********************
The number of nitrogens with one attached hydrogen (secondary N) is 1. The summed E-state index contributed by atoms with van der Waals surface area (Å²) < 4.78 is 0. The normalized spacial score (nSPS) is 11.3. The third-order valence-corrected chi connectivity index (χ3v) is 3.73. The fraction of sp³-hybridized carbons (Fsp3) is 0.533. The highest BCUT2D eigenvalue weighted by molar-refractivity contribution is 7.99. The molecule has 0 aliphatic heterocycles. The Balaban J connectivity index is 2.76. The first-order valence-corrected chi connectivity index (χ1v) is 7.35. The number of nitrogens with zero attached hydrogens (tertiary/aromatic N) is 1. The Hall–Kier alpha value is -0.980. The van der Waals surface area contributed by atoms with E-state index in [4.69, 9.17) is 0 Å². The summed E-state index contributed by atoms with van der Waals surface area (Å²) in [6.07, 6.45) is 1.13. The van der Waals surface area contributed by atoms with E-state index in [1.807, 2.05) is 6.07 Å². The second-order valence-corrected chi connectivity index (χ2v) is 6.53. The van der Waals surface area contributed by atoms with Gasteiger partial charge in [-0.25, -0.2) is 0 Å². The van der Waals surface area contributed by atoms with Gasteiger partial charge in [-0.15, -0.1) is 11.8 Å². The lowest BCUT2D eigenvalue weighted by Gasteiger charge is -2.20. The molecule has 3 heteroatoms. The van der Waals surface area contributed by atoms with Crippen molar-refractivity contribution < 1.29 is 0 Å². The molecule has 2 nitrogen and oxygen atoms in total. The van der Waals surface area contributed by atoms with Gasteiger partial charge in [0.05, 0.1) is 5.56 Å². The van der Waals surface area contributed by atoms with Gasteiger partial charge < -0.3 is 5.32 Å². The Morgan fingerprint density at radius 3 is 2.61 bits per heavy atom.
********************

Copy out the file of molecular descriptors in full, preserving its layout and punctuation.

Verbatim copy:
The number of nitrogens with one attached hydrogen (secondary N) is 1. The summed E-state index contributed by atoms with van der Waals surface area (Å²) < 4.78 is 0. The normalized spacial score (nSPS) is 11.3. The third-order valence-corrected chi connectivity index (χ3v) is 3.73. The fraction of sp³-hybridized carbons (Fsp3) is 0.533. The highest BCUT2D eigenvalue weighted by molar-refractivity contribution is 7.99. The molecule has 0 aliphatic heterocycles. The Balaban J connectivity index is 2.76. The first-order valence-corrected chi connectivity index (χ1v) is 7.35. The number of nitrogens with zero attached hydrogens (tertiary/aromatic N) is 1. The Hall–Kier alpha value is -0.980. The van der Waals surface area contributed by atoms with E-state index in [4.69, 9.17) is 0 Å². The summed E-state index contributed by atoms with van der Waals surface area (Å²) in [6.07, 6.45) is 1.13. The van der Waals surface area contributed by atoms with E-state index in [1.807, 2.05) is 6.07 Å². The second-order valence-corrected chi connectivity index (χ2v) is 6.53. The van der Waals surface area contributed by atoms with Gasteiger partial charge in [-0.25, -0.2) is 0 Å². The van der Waals surface area contributed by atoms with Gasteiger partial charge in [-0.15, -0.1) is 11.8 Å². The lowest BCUT2D eigenvalue weighted by Gasteiger charge is -2.20. The molecule has 3 heteroatoms. The van der Waals surface area contributed by atoms with Crippen molar-refractivity contribution < 1.29 is 0 Å². The molecule has 2 nitrogen and oxygen atoms in total. The van der Waals surface area contributed by atoms with Gasteiger partial charge in [0.05, 0.1) is 5.56 Å². The van der Waals surface area contributed by atoms with Gasteiger partial charge < -0.3 is 5.32 Å². The Morgan fingerprint density at radius 3 is 2.61 bits per heavy atom.